Culture 2 min read

Germany To Shut Down All of Its Coal-Fired Power Plants

In a landmark agreement, Germany has agreed to shut down all of its coal-fired power plants by 2040 at the latest, leaving the country to run entirely on renewable energy.

Germany aims to shut down all of its coal plants in the next two decades. | Image By Alexander Khitrov | Shutterstock

Germany aims to shut down all of its coal plants in the next two decades. | Image By Alexander Khitrov | Shutterstock

Germany is currently one of the world’s biggest consumer of coal. According to the reports, 37.6 percent of the country’s power output is from coal. But that’s about to change.

To meet its international commitment in the fight against climate change, Germany will shut down all 84 of its coal-fired power plants in 19 years.

The big win came after six months of wrangling, and a 21-hour marathon session on Saturday. According to the commission’s recommendation, it will cost the country about $45 billion to relieve coal-dependent areas.

There won’t be any more coal-burning plants in Germany by 2038,” said the chairman of the 28-man government commission, Ronald Pofalla.

Read More: World’s First Hydrogen-Powered Trains Launched in Germany

Germany was once one of the world’s leaders in coal production. Now it may soon become a world leader in renewable energy adoption. | Image by ClientEarth

Since about 60,000 jobs directly or indirectly depend on the coal industry, the country may undergo a challenging transition. This is made more evident by the absence of a nuclear power alternative.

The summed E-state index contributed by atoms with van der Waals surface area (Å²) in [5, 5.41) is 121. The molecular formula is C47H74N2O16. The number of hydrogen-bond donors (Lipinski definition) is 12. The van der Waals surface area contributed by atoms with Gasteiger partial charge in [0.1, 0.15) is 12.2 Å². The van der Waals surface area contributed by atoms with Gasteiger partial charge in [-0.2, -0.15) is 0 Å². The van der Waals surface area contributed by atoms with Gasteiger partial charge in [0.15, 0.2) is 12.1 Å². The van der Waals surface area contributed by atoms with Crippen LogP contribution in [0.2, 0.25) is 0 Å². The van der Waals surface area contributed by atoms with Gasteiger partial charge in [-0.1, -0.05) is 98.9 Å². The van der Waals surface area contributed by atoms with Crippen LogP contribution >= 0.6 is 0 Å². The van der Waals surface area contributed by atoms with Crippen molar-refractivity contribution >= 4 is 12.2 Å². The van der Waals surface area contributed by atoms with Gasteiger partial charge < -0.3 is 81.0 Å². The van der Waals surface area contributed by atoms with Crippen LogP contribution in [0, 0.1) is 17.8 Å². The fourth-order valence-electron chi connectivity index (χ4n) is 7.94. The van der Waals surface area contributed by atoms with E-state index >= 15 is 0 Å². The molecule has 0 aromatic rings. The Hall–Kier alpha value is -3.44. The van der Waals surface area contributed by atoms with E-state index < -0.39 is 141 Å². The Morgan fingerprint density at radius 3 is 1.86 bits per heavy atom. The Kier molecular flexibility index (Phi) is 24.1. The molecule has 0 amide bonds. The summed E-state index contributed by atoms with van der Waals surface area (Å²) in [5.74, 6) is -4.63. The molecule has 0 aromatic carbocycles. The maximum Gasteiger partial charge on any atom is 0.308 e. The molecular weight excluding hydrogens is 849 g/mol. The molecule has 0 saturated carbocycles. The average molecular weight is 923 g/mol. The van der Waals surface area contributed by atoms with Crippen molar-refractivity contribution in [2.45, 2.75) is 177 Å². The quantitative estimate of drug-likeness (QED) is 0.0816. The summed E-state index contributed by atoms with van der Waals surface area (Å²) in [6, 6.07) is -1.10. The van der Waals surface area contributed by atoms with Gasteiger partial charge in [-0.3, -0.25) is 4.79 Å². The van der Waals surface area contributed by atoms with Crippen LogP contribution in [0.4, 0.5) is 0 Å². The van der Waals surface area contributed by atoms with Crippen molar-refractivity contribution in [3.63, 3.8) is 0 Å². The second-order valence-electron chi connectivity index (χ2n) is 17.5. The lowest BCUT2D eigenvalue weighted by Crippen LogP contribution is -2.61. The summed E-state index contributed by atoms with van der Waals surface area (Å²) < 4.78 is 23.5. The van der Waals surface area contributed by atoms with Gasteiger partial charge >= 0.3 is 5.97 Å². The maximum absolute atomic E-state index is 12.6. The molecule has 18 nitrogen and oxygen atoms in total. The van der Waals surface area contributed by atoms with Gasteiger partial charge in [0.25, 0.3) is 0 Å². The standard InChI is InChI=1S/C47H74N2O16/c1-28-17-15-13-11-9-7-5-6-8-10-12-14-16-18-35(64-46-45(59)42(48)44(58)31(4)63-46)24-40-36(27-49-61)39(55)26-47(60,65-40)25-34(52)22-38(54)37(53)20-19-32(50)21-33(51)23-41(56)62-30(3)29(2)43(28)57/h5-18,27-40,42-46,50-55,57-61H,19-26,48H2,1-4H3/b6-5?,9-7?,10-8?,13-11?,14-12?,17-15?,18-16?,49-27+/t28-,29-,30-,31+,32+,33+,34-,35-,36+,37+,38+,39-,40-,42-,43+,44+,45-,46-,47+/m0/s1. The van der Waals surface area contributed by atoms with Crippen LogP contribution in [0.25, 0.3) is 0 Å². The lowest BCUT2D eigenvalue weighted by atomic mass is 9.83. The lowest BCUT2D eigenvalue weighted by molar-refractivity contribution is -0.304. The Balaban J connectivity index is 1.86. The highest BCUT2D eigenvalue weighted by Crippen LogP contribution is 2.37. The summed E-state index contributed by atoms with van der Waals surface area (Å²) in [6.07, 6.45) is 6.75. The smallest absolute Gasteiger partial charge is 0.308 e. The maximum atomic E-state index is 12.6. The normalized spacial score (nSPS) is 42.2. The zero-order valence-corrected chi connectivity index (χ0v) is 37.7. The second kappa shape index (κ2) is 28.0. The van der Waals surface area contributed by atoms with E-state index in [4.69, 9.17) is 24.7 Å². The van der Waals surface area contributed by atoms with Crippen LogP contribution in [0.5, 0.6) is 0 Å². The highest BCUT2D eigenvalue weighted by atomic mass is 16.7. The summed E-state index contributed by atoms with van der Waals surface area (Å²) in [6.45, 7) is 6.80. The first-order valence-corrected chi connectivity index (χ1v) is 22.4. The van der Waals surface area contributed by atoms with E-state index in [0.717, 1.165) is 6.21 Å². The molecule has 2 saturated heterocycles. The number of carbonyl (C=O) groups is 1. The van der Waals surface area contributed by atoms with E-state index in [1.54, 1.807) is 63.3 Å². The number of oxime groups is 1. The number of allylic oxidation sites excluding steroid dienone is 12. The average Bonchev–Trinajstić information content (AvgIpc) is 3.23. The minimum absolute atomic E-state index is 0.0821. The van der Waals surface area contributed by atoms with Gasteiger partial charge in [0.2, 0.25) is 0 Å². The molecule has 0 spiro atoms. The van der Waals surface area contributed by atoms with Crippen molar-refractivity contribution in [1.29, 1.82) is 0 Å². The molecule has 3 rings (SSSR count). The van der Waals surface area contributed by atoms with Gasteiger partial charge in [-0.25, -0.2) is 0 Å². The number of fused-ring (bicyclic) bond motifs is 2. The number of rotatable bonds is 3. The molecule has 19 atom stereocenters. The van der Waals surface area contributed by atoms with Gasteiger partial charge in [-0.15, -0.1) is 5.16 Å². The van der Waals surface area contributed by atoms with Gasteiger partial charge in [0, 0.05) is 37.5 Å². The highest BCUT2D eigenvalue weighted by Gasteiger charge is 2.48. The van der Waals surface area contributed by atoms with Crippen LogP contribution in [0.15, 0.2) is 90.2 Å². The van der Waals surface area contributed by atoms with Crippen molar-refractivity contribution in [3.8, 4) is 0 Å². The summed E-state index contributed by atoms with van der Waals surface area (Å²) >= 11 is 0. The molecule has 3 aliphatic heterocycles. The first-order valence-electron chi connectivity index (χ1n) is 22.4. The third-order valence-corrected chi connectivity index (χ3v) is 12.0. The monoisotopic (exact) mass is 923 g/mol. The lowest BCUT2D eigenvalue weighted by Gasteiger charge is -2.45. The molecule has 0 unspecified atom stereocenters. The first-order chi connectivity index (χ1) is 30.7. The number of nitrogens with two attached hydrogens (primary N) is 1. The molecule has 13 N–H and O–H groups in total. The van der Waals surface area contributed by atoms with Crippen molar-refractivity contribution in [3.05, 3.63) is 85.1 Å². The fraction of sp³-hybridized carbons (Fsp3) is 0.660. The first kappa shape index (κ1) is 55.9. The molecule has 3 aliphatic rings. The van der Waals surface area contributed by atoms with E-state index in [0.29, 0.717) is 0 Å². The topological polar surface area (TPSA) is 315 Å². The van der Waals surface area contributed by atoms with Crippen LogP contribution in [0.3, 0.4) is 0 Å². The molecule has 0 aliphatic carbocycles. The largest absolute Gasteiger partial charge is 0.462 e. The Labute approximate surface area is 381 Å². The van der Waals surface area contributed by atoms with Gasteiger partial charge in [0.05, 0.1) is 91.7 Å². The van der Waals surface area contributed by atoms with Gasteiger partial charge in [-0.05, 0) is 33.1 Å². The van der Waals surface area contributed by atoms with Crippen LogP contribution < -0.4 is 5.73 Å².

Before the decision to shut down all coal-fired plants, the country had already decided to close all its nuclear plants by 2022. Although Germany’s nuclear exit was met with harsh criticism from business leaders, 12 of its 19 plants have been shut down so far.

So, without nuclear and coal-fired power, the country must depend on renewable sources for about 85 percent of its power by 2040. Currently, renewables account for 41.5 percent of Germany’s electricity.

In 2015, about 200 countries, including Germany agreed to the Landmark Paris Climate Accord. Based on the agreement, the countries must work to keep global warming well below 2 degrees Celsius. Also, they had to make an effort to limit the rise to 1.5 degrees.

While Germany was once considered a global leader in the fight against climate change, the country appears to be lagging. Critics perceived Germany’s concession to miss the target date of 2020 to reduce CO2 emission by 40 percent from 1990 as hypocrisy.

With the new decision, not only would the country meet a 55 percent CO2 reduction target by 2030, but it can also attain an 80 percent reduction by 2050.

According to Martin Kaiser, executive director of Greenpeace Germany and a member of the commission, “Itʼs good that Germany now has a clear road map for the phase-out of coal and weʼre on the path to becoming carbon-free.

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Sumbo Bello

Sumbo Bello is a creative writer who enjoys creating data-driven content for news sites. In his spare time, he plays basketball and listens to Coldplay.

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